Fancy dress fire safety
It's Halloween and the press, social media and TV are once again highlighting the flammability danger of children's fancy dress costumes.
Toy or clothing?
Speaking on BBC Radio 5 Live, Warren Pickstone, Head of Protection at the Chief Fire Officers Association said: "People don't understand the dangers of these items – they're classed as toys which are regulated so they won't choke children and are easy to throw away. If a costume catches fire they can't do that."
"We are asking for them to be classified as night wear, which is much more fire retardant," Warren added.
Heathcoat 1808 Flare Free fabrics are independently tested to conform to EN71 part 2, but they go a stage further and are tested to the British Retail Consortium guidelines, meaning that Flare Free products exceed the much tougher flammability requirements of the nightwear standard BS5722.
In a powerful demonstration of the products' fire retardant properties, a video has been released comparing the burn time of a child's tutu purchased in the UK with a similar tutu made from Flare Free dress net. The video starkly shows that a typical child's costume offers no protection to flame and will fully combust in a matter of seconds, while the Flare Free equivalent will not burn.
Philip Wignall, Business Manager for Heathcoat Fabrics, believes the current European EN71 regulations for safety requirements in toys which covers flammability are not adequate to protect people's safety, especially children. He said: "The video demonstrates that there is a definite need for more stringent controls over flame spread. Other than our Flare Free fabrics, all alternative dress nets available for children's costumes will simply combust in seconds, offering no protection.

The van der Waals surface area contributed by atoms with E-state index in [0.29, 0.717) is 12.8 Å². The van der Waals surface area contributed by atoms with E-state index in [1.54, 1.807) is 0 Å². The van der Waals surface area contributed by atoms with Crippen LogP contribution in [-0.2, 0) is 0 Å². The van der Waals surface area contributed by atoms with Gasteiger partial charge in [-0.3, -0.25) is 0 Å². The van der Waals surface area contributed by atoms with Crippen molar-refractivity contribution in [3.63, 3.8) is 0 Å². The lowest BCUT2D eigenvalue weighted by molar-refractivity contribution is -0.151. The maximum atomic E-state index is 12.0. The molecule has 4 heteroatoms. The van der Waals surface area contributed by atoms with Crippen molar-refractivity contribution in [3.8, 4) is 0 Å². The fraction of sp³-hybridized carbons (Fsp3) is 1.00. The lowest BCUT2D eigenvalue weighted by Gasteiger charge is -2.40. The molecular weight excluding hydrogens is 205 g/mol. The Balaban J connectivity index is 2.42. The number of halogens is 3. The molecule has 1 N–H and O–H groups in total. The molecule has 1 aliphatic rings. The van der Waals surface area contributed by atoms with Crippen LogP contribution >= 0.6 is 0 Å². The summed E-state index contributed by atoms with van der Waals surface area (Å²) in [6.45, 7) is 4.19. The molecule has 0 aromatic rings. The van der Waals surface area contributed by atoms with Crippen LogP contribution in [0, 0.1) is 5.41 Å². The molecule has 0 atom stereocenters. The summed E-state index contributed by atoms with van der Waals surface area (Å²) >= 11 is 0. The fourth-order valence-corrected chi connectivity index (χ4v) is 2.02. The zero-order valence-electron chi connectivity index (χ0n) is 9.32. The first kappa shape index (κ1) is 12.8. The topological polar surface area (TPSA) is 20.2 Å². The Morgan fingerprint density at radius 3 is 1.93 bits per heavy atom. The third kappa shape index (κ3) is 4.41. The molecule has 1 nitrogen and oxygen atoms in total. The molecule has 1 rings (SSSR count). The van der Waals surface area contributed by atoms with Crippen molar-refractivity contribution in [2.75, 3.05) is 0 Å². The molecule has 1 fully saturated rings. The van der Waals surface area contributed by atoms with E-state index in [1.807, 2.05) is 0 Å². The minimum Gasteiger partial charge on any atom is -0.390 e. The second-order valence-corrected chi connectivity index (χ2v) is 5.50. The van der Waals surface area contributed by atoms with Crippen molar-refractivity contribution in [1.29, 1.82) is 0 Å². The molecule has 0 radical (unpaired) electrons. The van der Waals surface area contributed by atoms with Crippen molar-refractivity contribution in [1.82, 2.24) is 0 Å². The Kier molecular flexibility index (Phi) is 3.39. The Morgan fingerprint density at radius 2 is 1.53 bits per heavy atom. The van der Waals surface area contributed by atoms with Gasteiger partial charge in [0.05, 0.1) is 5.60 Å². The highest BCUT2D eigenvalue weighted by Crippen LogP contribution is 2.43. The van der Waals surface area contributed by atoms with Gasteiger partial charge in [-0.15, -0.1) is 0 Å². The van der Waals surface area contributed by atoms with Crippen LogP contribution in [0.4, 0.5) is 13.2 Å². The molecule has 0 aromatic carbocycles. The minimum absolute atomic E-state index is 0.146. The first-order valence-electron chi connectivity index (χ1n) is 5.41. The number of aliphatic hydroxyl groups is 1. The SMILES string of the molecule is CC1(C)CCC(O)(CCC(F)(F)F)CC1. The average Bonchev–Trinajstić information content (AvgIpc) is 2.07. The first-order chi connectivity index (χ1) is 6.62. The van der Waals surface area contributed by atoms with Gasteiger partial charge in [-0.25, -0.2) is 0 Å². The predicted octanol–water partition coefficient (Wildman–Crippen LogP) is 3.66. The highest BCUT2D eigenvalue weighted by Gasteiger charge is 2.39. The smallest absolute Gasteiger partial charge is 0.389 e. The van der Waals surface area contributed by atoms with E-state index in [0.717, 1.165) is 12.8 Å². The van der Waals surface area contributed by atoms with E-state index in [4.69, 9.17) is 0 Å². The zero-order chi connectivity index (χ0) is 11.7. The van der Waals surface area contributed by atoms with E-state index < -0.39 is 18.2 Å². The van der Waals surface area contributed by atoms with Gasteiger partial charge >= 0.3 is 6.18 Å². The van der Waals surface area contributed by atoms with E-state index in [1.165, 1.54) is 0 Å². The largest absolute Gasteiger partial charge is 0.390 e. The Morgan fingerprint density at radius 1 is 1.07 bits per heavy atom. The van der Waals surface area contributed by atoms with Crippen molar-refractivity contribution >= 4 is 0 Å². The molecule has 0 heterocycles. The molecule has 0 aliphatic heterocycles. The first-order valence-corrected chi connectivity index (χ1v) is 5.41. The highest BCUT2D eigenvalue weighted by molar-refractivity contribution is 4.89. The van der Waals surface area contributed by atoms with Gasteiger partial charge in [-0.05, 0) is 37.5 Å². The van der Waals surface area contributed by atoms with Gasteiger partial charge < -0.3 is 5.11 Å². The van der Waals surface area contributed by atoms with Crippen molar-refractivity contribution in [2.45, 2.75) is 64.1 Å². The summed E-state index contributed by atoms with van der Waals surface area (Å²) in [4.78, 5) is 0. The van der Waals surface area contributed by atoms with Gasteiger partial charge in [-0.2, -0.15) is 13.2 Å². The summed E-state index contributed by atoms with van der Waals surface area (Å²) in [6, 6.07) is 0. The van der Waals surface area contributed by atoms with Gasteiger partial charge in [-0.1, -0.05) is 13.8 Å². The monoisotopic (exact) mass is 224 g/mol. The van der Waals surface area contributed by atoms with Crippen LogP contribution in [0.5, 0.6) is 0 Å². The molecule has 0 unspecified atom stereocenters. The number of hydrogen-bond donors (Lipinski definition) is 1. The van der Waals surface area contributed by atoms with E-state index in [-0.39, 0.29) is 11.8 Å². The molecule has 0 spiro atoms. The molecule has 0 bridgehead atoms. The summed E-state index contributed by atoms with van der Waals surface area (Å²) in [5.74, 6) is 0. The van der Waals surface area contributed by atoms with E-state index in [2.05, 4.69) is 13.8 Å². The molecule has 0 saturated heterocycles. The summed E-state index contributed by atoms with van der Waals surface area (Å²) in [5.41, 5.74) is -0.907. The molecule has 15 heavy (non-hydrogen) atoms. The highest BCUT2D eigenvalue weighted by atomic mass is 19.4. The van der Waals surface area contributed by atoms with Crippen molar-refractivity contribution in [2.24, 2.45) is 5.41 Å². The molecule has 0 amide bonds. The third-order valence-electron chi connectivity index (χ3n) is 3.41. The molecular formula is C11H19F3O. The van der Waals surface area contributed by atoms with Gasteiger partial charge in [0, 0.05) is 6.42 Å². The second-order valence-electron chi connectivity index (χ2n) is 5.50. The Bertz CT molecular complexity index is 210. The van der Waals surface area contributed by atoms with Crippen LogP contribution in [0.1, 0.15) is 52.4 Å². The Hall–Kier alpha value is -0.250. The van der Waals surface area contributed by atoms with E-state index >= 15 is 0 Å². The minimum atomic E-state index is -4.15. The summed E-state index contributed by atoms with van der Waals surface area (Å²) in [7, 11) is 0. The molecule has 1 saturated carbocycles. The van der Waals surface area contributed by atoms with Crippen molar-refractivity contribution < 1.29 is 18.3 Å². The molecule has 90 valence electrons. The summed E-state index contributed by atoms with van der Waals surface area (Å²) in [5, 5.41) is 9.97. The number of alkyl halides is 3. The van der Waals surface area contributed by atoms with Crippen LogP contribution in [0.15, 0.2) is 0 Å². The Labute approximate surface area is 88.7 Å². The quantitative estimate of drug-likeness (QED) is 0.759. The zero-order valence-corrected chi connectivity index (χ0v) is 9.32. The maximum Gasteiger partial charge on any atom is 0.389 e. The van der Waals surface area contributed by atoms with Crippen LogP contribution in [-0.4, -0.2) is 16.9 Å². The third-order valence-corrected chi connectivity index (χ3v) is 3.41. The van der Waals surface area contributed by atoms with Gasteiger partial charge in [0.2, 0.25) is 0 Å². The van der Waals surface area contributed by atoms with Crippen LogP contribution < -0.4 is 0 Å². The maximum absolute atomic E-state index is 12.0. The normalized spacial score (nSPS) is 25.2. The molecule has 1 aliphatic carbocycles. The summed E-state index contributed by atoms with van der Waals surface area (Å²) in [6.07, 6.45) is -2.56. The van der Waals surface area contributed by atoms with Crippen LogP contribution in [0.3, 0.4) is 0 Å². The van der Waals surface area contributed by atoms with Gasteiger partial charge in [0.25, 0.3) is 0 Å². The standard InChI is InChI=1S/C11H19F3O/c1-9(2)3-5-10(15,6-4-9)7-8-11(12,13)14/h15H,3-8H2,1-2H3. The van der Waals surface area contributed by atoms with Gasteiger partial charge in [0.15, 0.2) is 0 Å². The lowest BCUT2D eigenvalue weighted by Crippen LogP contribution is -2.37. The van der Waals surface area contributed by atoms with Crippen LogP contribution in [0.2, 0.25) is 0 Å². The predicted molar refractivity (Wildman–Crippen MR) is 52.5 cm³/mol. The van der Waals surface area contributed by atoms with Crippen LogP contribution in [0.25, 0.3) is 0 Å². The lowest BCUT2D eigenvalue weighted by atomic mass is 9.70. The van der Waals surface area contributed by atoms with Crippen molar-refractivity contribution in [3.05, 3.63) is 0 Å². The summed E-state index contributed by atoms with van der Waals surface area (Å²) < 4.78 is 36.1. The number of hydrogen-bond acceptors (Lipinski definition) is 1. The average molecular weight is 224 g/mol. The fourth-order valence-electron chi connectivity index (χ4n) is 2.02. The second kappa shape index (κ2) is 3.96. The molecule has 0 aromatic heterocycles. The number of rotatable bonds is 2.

The Federation of British Retailers has proposed recommendations to modify EN71, but it would be good to see more stringent legislation specifically relating to apparel, similar to BS5722.
Flare-Free with no detectable formaldehyde
Heathcoat 1808 has gone a step further with 'Flare Free' and is also making a range of its fabrics available under their Zero4 brand. This technology has been eight years in development to create fabrics with less than 20 parts per million of formaldehyde, which is a non-detectable level.
Philip Wignall explains: "While formaldehyde has been used for decades in washing powders and clothing, it is flammable, emits carbon monoxide when heated, and has been found to be toxic and corrosive. In 2014 it was classified as a Carcinogen Category 1B in the European REACH framework. While the risks from apparel are low we have invested in developing our Zero4 brand, giving consumers more choice in what they wear."
Look for our labels for your assurance of product safety:
A wide selection of our bridal, prom and costume, dance fabrics are available to purchase at: